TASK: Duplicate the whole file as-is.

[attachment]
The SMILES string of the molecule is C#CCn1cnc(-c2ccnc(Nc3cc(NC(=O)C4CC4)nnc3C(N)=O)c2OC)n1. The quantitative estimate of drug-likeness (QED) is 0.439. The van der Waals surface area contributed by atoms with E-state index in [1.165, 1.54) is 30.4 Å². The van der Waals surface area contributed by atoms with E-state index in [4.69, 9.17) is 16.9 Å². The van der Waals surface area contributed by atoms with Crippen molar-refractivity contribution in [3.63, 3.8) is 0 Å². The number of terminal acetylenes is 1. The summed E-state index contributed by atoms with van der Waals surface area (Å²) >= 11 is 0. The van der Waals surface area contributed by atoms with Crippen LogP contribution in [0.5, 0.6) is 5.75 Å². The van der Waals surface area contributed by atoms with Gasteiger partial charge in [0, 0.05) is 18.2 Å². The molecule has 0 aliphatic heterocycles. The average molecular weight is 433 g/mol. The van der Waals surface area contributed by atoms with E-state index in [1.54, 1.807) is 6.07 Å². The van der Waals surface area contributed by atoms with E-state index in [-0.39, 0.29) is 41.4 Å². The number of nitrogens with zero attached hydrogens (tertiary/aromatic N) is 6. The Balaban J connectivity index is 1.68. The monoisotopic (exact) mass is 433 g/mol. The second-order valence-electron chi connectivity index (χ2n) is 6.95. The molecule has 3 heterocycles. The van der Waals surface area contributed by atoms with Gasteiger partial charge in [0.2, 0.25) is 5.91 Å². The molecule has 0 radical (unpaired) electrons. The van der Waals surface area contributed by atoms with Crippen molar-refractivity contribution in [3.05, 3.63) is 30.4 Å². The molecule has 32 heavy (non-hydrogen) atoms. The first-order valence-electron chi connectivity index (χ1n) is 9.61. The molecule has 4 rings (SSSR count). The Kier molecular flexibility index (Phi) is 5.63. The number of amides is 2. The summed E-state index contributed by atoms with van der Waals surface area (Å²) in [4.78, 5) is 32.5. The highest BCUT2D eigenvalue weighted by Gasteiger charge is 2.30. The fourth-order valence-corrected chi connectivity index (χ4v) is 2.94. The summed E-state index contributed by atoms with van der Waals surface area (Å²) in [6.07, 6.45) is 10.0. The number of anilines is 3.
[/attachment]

The SMILES string of the molecule is C#CCn1cnc(-c2ccnc(Nc3cc(NC(=O)C4CC4)nnc3C(N)=O)c2OC)n1. The quantitative estimate of drug-likeness (QED) is 0.439. The van der Waals surface area contributed by atoms with E-state index in [1.165, 1.54) is 30.4 Å². The van der Waals surface area contributed by atoms with E-state index in [4.69, 9.17) is 16.9 Å². The van der Waals surface area contributed by atoms with Crippen molar-refractivity contribution in [3.63, 3.8) is 0 Å². The number of terminal acetylenes is 1. The summed E-state index contributed by atoms with van der Waals surface area (Å²) >= 11 is 0. The van der Waals surface area contributed by atoms with Crippen LogP contribution in [0.5, 0.6) is 5.75 Å². The van der Waals surface area contributed by atoms with Gasteiger partial charge in [0, 0.05) is 18.2 Å². The molecule has 0 aliphatic heterocycles. The average molecular weight is 433 g/mol. The van der Waals surface area contributed by atoms with E-state index in [1.54, 1.807) is 6.07 Å². The van der Waals surface area contributed by atoms with E-state index in [-0.39, 0.29) is 41.4 Å². The number of nitrogens with zero attached hydrogens (tertiary/aromatic N) is 6. The Balaban J connectivity index is 1.68. The monoisotopic (exact) mass is 433 g/mol. The second-order valence-electron chi connectivity index (χ2n) is 6.95. The molecule has 3 heterocycles. The van der Waals surface area contributed by atoms with Gasteiger partial charge in [0.2, 0.25) is 5.91 Å². The molecule has 0 radical (unpaired) electrons. The van der Waals surface area contributed by atoms with Crippen molar-refractivity contribution in [3.05, 3.63) is 30.4 Å². The molecule has 32 heavy (non-hydrogen) atoms. The first-order valence-electron chi connectivity index (χ1n) is 9.61. The molecule has 4 rings (SSSR count). The Kier molecular flexibility index (Phi) is 5.63. The number of amides is 2. The summed E-state index contributed by atoms with van der Waals surface area (Å²) in [4.78, 5) is 32.5. The highest BCUT2D eigenvalue weighted by Gasteiger charge is 2.30. The fourth-order valence-corrected chi connectivity index (χ4v) is 2.94. The summed E-state index contributed by atoms with van der Waals surface area (Å²) in [6.07, 6.45) is 10.0. The number of anilines is 3.